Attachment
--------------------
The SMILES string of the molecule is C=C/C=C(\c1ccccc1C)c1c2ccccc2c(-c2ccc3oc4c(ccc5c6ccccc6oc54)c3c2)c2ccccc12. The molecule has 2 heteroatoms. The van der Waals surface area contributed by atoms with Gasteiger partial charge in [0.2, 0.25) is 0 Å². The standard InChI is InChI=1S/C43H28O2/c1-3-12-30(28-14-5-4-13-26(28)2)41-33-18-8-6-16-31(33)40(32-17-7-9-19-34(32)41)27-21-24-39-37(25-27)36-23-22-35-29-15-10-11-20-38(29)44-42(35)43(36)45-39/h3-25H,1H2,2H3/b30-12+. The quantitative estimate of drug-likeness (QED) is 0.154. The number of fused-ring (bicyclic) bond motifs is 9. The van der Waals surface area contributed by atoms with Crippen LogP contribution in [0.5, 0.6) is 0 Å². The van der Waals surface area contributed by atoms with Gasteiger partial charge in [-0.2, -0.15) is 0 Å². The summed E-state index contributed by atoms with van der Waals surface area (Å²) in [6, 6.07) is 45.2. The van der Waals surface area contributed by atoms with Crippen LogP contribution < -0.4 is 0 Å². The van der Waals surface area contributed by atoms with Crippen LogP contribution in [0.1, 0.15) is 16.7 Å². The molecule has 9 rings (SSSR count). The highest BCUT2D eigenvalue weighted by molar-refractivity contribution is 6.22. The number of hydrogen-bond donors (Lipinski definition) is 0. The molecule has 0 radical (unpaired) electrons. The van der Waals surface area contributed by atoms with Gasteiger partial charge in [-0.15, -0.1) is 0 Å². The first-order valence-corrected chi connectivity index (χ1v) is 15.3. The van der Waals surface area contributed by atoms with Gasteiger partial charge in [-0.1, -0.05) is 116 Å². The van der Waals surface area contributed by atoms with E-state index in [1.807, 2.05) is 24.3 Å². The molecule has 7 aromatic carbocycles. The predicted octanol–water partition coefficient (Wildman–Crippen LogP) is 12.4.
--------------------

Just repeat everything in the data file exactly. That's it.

The SMILES string of the molecule is C=C/C=C(\c1ccccc1C)c1c2ccccc2c(-c2ccc3oc4c(ccc5c6ccccc6oc54)c3c2)c2ccccc12. The molecule has 2 heteroatoms. The van der Waals surface area contributed by atoms with Gasteiger partial charge in [0.2, 0.25) is 0 Å². The standard InChI is InChI=1S/C43H28O2/c1-3-12-30(28-14-5-4-13-26(28)2)41-33-18-8-6-16-31(33)40(32-17-7-9-19-34(32)41)27-21-24-39-37(25-27)36-23-22-35-29-15-10-11-20-38(29)44-42(35)43(36)45-39/h3-25H,1H2,2H3/b30-12+. The quantitative estimate of drug-likeness (QED) is 0.154. The number of fused-ring (bicyclic) bond motifs is 9. The van der Waals surface area contributed by atoms with Crippen LogP contribution in [0.5, 0.6) is 0 Å². The van der Waals surface area contributed by atoms with Gasteiger partial charge in [-0.2, -0.15) is 0 Å². The summed E-state index contributed by atoms with van der Waals surface area (Å²) in [6, 6.07) is 45.2. The van der Waals surface area contributed by atoms with Crippen LogP contribution < -0.4 is 0 Å². The van der Waals surface area contributed by atoms with Crippen LogP contribution in [0.1, 0.15) is 16.7 Å². The molecule has 9 rings (SSSR count). The highest BCUT2D eigenvalue weighted by molar-refractivity contribution is 6.22. The number of hydrogen-bond donors (Lipinski definition) is 0. The molecule has 0 radical (unpaired) electrons. The van der Waals surface area contributed by atoms with Gasteiger partial charge in [-0.15, -0.1) is 0 Å². The first-order valence-corrected chi connectivity index (χ1v) is 15.3. The van der Waals surface area contributed by atoms with Gasteiger partial charge in [-0.1, -0.05) is 116 Å². The van der Waals surface area contributed by atoms with E-state index in [1.807, 2.05) is 24.3 Å². The molecule has 7 aromatic carbocycles. The predicted octanol–water partition coefficient (Wildman–Crippen LogP) is 12.4.